(iii) a failure to reimburse the department, after written demand is made, for an overpayment made by the department to the person under a contract;
(iv) a willful violation of a statutory or regulatory provision or requirement applicable to a public agreement or transaction; or
(v) serious or repeated violations of U.S. or Montana department of labor wage requirements.
(d) Knowingly violated Montana or federal disadvantaged business enterprise (DBE) programs. It includes violations of the department's DBE program (i.e., establishing or dealing with a known DBE "front"; dealing with a DBE which he knows is not performing a "commercially useful function"; or performing part of the DBE's required work; or not making prompt payment as required by law to DBE subcontractors or suppliers) ;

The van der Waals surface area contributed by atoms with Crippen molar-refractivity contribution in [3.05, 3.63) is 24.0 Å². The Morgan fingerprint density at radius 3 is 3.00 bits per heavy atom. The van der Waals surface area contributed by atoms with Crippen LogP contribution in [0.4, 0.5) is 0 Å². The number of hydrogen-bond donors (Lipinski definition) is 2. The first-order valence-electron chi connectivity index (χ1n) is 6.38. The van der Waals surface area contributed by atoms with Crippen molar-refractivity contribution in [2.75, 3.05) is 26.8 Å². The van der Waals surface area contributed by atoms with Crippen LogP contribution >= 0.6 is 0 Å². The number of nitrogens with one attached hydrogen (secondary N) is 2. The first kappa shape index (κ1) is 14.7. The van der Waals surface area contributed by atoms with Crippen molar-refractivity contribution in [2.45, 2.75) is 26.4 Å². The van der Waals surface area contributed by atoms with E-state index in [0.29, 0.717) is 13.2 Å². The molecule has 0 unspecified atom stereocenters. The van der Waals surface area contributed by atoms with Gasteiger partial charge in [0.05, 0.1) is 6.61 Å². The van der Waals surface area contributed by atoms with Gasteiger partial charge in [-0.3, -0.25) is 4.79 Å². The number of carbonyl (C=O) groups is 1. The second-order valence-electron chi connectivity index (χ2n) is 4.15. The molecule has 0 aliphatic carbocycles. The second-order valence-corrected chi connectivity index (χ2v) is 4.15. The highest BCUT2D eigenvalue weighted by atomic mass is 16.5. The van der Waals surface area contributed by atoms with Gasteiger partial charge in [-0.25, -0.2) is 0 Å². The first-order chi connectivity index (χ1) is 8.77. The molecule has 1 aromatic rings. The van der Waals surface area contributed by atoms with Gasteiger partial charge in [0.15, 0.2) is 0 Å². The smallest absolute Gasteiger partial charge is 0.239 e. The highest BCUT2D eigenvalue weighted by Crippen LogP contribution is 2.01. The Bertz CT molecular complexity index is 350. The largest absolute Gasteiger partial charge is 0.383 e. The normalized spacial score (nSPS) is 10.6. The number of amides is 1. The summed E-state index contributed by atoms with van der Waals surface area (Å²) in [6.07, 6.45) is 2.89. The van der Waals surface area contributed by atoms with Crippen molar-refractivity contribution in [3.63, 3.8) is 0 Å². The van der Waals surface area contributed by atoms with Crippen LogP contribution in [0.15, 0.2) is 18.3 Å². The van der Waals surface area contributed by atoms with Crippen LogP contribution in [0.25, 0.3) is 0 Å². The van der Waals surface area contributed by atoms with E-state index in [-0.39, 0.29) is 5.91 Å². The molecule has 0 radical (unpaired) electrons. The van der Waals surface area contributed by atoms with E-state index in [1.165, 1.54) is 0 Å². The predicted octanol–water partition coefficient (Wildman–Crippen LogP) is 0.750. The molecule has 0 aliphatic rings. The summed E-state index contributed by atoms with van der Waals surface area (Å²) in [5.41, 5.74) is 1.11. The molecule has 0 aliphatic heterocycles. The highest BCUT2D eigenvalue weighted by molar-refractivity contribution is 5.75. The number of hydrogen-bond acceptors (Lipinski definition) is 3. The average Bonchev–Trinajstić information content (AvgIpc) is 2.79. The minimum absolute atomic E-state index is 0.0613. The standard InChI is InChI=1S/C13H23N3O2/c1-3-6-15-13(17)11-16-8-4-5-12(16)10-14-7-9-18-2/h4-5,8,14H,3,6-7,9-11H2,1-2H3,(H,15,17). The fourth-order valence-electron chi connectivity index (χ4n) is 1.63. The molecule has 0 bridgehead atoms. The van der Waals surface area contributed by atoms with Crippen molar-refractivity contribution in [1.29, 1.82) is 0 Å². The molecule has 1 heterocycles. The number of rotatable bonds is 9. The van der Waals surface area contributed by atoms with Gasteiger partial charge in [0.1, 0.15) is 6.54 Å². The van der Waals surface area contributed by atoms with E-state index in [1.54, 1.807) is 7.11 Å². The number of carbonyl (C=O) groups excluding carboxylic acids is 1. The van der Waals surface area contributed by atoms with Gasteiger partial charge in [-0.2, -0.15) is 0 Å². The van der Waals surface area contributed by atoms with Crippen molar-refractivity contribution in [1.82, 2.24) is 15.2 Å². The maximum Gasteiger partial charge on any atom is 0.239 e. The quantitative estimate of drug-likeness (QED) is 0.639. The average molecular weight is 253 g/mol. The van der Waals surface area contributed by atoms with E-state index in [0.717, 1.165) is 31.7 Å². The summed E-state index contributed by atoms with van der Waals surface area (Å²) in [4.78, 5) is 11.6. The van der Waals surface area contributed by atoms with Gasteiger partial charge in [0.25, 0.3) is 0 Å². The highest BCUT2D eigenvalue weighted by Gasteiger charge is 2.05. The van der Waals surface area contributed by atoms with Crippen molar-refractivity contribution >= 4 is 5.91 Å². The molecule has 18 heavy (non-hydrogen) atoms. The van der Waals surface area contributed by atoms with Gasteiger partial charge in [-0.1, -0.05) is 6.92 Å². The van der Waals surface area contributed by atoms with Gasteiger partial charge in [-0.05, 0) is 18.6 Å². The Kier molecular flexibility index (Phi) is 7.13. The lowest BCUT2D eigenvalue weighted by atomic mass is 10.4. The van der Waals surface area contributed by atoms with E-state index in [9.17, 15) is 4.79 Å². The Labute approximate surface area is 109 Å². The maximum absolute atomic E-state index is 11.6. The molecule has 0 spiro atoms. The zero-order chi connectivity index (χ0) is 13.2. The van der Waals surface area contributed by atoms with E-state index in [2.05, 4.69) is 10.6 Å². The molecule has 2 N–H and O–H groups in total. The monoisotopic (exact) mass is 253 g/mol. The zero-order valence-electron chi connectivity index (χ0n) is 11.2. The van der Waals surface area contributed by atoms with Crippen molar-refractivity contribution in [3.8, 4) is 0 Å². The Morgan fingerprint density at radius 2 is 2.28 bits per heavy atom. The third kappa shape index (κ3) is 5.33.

(e) Has done, is doing, or is attempting to do business with, a debarred, suspended or otherwise ineligible person on a department project or contract while knowing of the debarment, suspension or ineligibility;
(f) Has not timely paid all required taxes (i.e., fuel taxes) , fees, charges or wages in connection with its work on a project(s) , or has not procured all legally-required permits or notices for the due and lawful prosecution of its work;
(g) Has not observed or complied with significant required laws or regulations in the accomplishment of its work; or
(h) For any other cause of so serious or compelling a nature that it affects the present responsibility of the person.
(2) For purposes of these rules, an indictment or the filing of criminal charges of offenses enumerated in these rules against the person shall constitute adequate evidence for purposes of suspension.